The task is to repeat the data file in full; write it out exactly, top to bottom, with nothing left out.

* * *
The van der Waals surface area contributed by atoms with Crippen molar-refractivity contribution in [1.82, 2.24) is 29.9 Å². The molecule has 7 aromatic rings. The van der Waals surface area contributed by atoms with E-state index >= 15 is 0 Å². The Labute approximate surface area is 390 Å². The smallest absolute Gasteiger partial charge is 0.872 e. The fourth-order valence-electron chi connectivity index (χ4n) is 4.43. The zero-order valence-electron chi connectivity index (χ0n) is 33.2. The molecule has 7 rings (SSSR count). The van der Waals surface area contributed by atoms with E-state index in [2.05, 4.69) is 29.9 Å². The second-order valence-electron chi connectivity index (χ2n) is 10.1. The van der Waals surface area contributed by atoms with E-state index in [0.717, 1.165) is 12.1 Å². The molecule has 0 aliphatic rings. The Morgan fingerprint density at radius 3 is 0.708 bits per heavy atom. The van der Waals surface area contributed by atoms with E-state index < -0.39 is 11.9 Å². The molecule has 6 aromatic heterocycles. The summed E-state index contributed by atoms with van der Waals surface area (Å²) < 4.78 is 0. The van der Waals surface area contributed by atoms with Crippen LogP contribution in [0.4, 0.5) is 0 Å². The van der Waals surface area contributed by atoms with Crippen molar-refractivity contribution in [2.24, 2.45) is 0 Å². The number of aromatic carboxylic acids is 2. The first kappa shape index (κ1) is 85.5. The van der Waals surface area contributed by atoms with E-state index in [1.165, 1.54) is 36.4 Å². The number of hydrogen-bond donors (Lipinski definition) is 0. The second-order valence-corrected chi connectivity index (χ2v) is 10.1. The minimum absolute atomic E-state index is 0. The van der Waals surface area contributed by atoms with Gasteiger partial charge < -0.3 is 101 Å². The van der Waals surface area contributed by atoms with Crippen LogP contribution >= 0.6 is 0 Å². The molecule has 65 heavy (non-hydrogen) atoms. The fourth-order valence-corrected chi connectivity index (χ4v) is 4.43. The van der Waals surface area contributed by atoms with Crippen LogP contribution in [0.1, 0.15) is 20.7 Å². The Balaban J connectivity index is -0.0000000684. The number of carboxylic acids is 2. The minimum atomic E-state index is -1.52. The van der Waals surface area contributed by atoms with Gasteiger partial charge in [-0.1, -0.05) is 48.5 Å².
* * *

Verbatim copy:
The van der Waals surface area contributed by atoms with Crippen molar-refractivity contribution in [1.82, 2.24) is 29.9 Å². The molecule has 7 aromatic rings. The van der Waals surface area contributed by atoms with E-state index >= 15 is 0 Å². The Labute approximate surface area is 390 Å². The smallest absolute Gasteiger partial charge is 0.872 e. The fourth-order valence-electron chi connectivity index (χ4n) is 4.43. The zero-order valence-electron chi connectivity index (χ0n) is 33.2. The molecule has 7 rings (SSSR count). The van der Waals surface area contributed by atoms with E-state index in [2.05, 4.69) is 29.9 Å². The second-order valence-electron chi connectivity index (χ2n) is 10.1. The van der Waals surface area contributed by atoms with E-state index in [0.717, 1.165) is 12.1 Å². The molecule has 0 aliphatic rings. The Morgan fingerprint density at radius 3 is 0.708 bits per heavy atom. The van der Waals surface area contributed by atoms with E-state index < -0.39 is 11.9 Å². The molecule has 6 aromatic heterocycles. The summed E-state index contributed by atoms with van der Waals surface area (Å²) < 4.78 is 0. The van der Waals surface area contributed by atoms with Crippen LogP contribution in [0.4, 0.5) is 0 Å². The van der Waals surface area contributed by atoms with Crippen molar-refractivity contribution in [2.24, 2.45) is 0 Å². The number of aromatic carboxylic acids is 2. The first kappa shape index (κ1) is 85.5. The van der Waals surface area contributed by atoms with E-state index in [1.165, 1.54) is 36.4 Å². The number of hydrogen-bond donors (Lipinski definition) is 0. The second-order valence-corrected chi connectivity index (χ2v) is 10.1. The minimum absolute atomic E-state index is 0. The van der Waals surface area contributed by atoms with Gasteiger partial charge < -0.3 is 101 Å². The van der Waals surface area contributed by atoms with Crippen LogP contribution >= 0.6 is 0 Å². The molecule has 65 heavy (non-hydrogen) atoms. The fourth-order valence-corrected chi connectivity index (χ4v) is 4.43. The van der Waals surface area contributed by atoms with Crippen LogP contribution in [0.1, 0.15) is 20.7 Å². The Balaban J connectivity index is -0.0000000684. The number of carboxylic acids is 2. The minimum atomic E-state index is -1.52. The van der Waals surface area contributed by atoms with Gasteiger partial charge in [-0.1, -0.05) is 48.5 Å².